– While I can congratulate the Treasurer on the general lifting of sales tax from food products, I address the following urgent questions to his representative in this chamber: - Have the Treasurer and the Federal Government clearly realized that the exemption of imported canned fish from the 12± per cent, sales tax will directly and immediately bring dire consequences to the fish canning industry throughout Australia? Are they aware that Australian canners of barracoota and salmon are defenceless against competition from imported products, although speedy action now, through the Tariff Board, could protect our tuna industry? I point out that Australian fish cutlets can be produced at 20s. per dozen cans, at which price they are sold to the retail trade, yet imported cutlets, have been marketed at 1 9s. per dozen cans including the 12i per cent, sales tax. Thus, Australian produced cutlets will be unable to compete with the imported products from which the 1 per cent, is to be removed under this Budget. Are our canneries to be forced out of business, thus causing unemployment? Is this thriving Australian industry to be conceded to international operators? Does the Treasurer realize that this sales tax exemption will cause the complete write-off of a new £60,000 fish cannery at Portland in Victoria unless something is done? Further, its the Treasurer aware that our Tasmanian canneries will be left with huge surpluses of tinned fish cutlets and without prospect of future orders unless effective, prompt remedies are found by the Government? Will the Minister see that effective steps are taken to preserve and protect the important Australian fish canning industry in which so many fishermen, fishing co-operatives and State governments have invested considerable sums?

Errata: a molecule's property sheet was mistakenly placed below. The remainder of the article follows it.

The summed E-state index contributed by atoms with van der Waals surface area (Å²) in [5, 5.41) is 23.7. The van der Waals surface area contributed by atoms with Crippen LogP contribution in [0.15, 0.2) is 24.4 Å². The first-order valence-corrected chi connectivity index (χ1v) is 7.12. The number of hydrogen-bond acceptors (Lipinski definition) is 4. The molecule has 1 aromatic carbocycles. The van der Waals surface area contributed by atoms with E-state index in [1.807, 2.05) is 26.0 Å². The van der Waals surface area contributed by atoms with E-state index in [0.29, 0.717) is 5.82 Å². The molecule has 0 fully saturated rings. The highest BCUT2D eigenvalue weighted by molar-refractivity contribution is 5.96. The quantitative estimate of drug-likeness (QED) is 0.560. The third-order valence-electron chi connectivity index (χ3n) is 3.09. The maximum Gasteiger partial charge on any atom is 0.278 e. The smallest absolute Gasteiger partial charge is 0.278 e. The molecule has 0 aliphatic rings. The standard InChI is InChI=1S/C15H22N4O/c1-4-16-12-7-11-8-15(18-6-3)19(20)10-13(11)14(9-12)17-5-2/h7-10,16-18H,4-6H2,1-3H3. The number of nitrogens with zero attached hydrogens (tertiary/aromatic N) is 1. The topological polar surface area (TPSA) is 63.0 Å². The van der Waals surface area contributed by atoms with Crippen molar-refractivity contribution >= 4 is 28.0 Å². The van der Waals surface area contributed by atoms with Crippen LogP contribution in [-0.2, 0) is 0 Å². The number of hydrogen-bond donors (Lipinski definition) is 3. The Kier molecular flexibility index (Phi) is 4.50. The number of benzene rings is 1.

– I think it should be said at once that sales tax has never been, and can never be regarded as a method of protecting an Australian industry. That is not the purpose of sales tax; its purpose is quite different from that. If the honorable senator believes, as he obviously does judging by the trouble he has taken to prepare this question, that the Australian fish canning industry will now find itself at the competitive disadvantage that he speaks of, then the appropriate step to take is to get the industry immediately to the Tariff Board for a hearing.